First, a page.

There are a few major parts to each Oil Lease, and many minor parts. In particular, there are three major parts that need careful consideration before signing. They are:
In short, this is the time period in which the lease is valid. The term can vary between 1-50 years, but in general it is 3-5 years. Depending on the specific leasing document, Drilling operations usually will have had to start before the expiration of this time period, and drilling operations will have to be continual until either a completion or an abondonment. If the Lease is a “Paid-Up” lease, then the lease is only enforceable for the stated term, and cannot be extended without additional agreements. If however the lease allows for “delayed rentals”, then the lease will have a primary term, within which drilling operations must begin, or the leasing party must pay a delayed rental if it chooses to extend the lease. For example, a lease will state that drilling operations must commence within 1 year of the date the lease was entered, or the lease will terminate, unless an agreed sum is paid to the lessor. This delayed rental must be paid on each subsquent anniversary date of the primary term whenever drilling operations or production are inactive.
Royalties are the portion of produced substances that goes to the mineral right owner. This will be based off of market price, income, or proceeds in kind. Royalties traditionally vary from 1/8 (12.5%) to 1/4 (25%). This significant variance is determined by: Distance to nearby production, nearby production amounts, geophysical data (seismographs, geologic trends, electromagnetics, etc), and going rates of other leases in the area. A landowner might get a wonderful value for a 12.5% royalty lease in a “wildcat” area whith no nearby production, whereas in a proven high production area, he/she should be able to negotiate a 25% royalty on their lease.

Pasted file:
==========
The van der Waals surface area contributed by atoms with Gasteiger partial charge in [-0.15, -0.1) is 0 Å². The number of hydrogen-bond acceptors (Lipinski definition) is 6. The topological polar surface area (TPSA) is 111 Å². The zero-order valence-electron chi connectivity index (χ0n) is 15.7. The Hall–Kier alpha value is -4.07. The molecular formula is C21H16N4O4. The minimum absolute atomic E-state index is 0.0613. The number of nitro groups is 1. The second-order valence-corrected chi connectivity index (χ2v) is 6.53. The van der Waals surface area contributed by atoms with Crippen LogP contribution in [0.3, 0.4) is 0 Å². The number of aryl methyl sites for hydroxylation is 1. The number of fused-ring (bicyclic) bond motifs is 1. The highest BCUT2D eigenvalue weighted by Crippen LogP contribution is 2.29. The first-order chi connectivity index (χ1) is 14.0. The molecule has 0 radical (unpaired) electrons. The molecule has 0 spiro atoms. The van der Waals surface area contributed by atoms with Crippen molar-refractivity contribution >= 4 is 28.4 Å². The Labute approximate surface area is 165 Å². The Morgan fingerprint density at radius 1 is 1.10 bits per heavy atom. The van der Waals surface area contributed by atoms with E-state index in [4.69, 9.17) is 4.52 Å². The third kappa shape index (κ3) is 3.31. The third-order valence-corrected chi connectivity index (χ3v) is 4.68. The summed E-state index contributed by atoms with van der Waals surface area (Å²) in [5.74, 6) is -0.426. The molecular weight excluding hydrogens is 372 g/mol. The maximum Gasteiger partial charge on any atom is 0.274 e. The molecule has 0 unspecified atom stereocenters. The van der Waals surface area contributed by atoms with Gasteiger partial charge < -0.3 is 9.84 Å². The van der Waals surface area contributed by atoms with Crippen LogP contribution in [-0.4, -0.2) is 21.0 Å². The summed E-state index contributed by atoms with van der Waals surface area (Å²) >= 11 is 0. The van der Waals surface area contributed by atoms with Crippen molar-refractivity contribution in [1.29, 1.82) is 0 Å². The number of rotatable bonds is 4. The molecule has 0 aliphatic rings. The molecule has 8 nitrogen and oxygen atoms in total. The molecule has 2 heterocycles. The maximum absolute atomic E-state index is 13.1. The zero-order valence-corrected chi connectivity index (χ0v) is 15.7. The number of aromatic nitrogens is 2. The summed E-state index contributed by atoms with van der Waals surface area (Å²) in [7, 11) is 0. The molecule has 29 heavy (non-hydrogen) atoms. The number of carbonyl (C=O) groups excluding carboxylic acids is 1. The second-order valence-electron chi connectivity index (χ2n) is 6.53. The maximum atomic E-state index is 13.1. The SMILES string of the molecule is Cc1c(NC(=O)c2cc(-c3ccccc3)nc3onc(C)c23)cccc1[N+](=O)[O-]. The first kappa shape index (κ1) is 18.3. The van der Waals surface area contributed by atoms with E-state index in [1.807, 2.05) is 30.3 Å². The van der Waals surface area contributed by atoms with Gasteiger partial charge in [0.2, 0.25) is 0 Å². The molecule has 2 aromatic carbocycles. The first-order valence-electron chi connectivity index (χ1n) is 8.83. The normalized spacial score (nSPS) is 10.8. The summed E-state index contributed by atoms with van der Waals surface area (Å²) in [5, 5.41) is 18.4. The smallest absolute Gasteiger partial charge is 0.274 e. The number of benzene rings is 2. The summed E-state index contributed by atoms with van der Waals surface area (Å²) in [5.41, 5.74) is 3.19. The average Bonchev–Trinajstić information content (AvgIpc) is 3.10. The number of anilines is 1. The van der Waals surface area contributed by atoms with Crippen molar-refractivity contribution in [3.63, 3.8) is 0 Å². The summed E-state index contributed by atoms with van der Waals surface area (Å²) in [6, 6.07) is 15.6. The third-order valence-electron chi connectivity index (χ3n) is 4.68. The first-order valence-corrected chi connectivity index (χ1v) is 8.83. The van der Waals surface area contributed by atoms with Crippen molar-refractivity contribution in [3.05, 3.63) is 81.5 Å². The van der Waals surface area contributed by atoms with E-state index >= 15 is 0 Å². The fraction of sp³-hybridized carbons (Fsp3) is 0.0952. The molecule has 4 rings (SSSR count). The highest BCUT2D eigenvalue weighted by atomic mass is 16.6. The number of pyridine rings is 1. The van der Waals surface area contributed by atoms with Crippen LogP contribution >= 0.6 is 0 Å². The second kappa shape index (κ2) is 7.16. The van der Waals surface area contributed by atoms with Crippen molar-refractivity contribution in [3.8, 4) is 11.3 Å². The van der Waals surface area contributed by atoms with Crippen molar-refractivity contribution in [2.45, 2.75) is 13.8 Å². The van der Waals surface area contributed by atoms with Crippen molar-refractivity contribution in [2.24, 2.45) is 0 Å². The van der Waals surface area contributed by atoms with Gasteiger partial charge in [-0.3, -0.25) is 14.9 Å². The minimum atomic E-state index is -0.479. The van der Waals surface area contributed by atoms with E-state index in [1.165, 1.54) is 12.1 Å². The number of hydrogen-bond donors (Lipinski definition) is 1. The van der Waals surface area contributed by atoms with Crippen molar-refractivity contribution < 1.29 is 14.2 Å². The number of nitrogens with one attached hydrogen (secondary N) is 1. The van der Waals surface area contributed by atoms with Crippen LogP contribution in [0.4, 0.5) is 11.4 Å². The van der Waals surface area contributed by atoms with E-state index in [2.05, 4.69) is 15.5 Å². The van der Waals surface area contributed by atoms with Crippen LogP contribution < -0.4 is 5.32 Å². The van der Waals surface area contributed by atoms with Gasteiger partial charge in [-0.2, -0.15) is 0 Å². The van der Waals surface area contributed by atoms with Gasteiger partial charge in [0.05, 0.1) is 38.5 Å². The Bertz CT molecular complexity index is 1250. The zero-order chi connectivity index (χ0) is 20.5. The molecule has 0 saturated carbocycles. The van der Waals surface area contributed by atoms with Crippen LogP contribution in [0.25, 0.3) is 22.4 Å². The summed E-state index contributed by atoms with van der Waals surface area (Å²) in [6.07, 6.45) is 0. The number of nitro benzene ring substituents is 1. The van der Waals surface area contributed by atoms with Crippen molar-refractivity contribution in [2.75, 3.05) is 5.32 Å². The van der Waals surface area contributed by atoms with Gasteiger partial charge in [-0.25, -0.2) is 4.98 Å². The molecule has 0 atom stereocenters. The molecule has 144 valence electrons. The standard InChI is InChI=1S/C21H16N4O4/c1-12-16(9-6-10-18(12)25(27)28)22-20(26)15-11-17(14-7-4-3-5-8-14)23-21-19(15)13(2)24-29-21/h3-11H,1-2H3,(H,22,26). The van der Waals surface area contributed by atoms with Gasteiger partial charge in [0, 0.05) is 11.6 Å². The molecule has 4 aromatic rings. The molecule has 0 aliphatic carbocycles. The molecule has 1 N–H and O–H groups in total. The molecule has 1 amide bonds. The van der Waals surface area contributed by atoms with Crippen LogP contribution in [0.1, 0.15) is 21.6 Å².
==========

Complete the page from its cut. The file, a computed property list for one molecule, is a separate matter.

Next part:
Another major part to consider is the “Bonus Payment”. This is the dollar amount paid to the landowner at time of signing the lease offer. On a “Paid Up” oil lease, this amount will be significantly greater than for a “Delayed Rental” type lease. The lease term can also greatly affect the amount given for the bonus payment. This amount will vary between $5-$30,000 an acre and depend on the same things that the royalty payment depends on, namely geology, proximity, and going rates.
The better informed a landowner is on his/her property, the more negociating power he/she possesses. It is in the very nature of the “Landmen” to negotiate the best deal possible, and thus many times they will send many lowball offers before sending a competitive offer. A landowner who has been properly helped and tutored will be much better prepared to understand what constitutes a competitive lease offer.
Always keep in mind, that the most financially successful oil and gas leases come in the form of royalties paid to the landowner. Often times large bonus payments will be paid in exchange for lower royalty payments. Though this might be good in the short run, if the property is drilled and significant amounts are encountered, small changes in the amount of royalty percentage could lead to huge changes in the amount of income. Ultimately it is in the Landowners best interest to negotiate with incentive to drill, and many drilling projects from leases that were signed in July (when oil/gas prices were highest) are now stagnant. Chesapeake for example has recently announced that they are currently trying to re-negotiate a big portion of their leases because the terms that they agreed to are no longer feasible. The high royalty rates are not economically feasible given the lower oil/gas prices of the troubled market of today.